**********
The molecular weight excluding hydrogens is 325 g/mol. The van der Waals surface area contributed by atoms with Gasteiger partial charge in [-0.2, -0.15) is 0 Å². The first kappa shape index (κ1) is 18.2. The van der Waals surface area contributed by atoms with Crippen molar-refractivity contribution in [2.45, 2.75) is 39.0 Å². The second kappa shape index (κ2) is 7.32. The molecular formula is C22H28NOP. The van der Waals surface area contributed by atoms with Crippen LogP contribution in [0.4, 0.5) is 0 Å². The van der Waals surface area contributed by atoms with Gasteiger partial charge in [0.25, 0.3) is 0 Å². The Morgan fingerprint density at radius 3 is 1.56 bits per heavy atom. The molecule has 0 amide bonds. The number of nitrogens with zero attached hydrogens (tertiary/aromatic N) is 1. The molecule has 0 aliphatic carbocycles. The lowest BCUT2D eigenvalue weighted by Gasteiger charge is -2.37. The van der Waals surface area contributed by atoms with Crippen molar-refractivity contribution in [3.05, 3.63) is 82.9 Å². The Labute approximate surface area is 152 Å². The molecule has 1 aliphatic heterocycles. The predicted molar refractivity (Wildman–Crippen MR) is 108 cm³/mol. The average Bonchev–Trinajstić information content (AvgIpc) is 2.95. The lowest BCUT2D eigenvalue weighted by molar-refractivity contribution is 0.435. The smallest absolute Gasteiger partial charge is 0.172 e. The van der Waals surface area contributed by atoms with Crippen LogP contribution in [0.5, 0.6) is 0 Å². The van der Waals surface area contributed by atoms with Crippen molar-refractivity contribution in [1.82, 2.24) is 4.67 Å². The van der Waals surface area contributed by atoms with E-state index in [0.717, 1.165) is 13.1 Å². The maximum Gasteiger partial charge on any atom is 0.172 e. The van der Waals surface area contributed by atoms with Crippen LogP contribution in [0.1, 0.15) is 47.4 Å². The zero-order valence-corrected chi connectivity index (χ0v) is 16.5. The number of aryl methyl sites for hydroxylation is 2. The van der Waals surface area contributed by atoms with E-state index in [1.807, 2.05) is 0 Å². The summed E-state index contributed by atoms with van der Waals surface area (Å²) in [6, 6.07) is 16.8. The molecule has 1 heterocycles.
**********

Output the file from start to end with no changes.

The molecular weight excluding hydrogens is 325 g/mol. The van der Waals surface area contributed by atoms with Gasteiger partial charge in [-0.2, -0.15) is 0 Å². The first kappa shape index (κ1) is 18.2. The van der Waals surface area contributed by atoms with Crippen molar-refractivity contribution in [2.45, 2.75) is 39.0 Å². The second kappa shape index (κ2) is 7.32. The molecular formula is C22H28NOP. The van der Waals surface area contributed by atoms with Crippen LogP contribution in [0.4, 0.5) is 0 Å². The van der Waals surface area contributed by atoms with Gasteiger partial charge in [0.25, 0.3) is 0 Å². The Morgan fingerprint density at radius 3 is 1.56 bits per heavy atom. The molecule has 0 amide bonds. The number of nitrogens with zero attached hydrogens (tertiary/aromatic N) is 1. The molecule has 0 aliphatic carbocycles. The lowest BCUT2D eigenvalue weighted by Gasteiger charge is -2.37. The van der Waals surface area contributed by atoms with Crippen molar-refractivity contribution in [3.05, 3.63) is 82.9 Å². The Labute approximate surface area is 152 Å². The molecule has 1 aliphatic heterocycles. The predicted molar refractivity (Wildman–Crippen MR) is 108 cm³/mol. The average Bonchev–Trinajstić information content (AvgIpc) is 2.95. The lowest BCUT2D eigenvalue weighted by molar-refractivity contribution is 0.435. The smallest absolute Gasteiger partial charge is 0.172 e. The van der Waals surface area contributed by atoms with Crippen LogP contribution in [0.5, 0.6) is 0 Å². The van der Waals surface area contributed by atoms with Crippen molar-refractivity contribution in [1.82, 2.24) is 4.67 Å². The van der Waals surface area contributed by atoms with E-state index in [0.717, 1.165) is 13.1 Å². The maximum Gasteiger partial charge on any atom is 0.172 e. The van der Waals surface area contributed by atoms with Crippen LogP contribution in [0.1, 0.15) is 47.4 Å². The zero-order valence-corrected chi connectivity index (χ0v) is 16.5. The number of aryl methyl sites for hydroxylation is 2. The van der Waals surface area contributed by atoms with E-state index in [1.807, 2.05) is 0 Å². The summed E-state index contributed by atoms with van der Waals surface area (Å²) in [6, 6.07) is 16.8. The molecule has 1 heterocycles.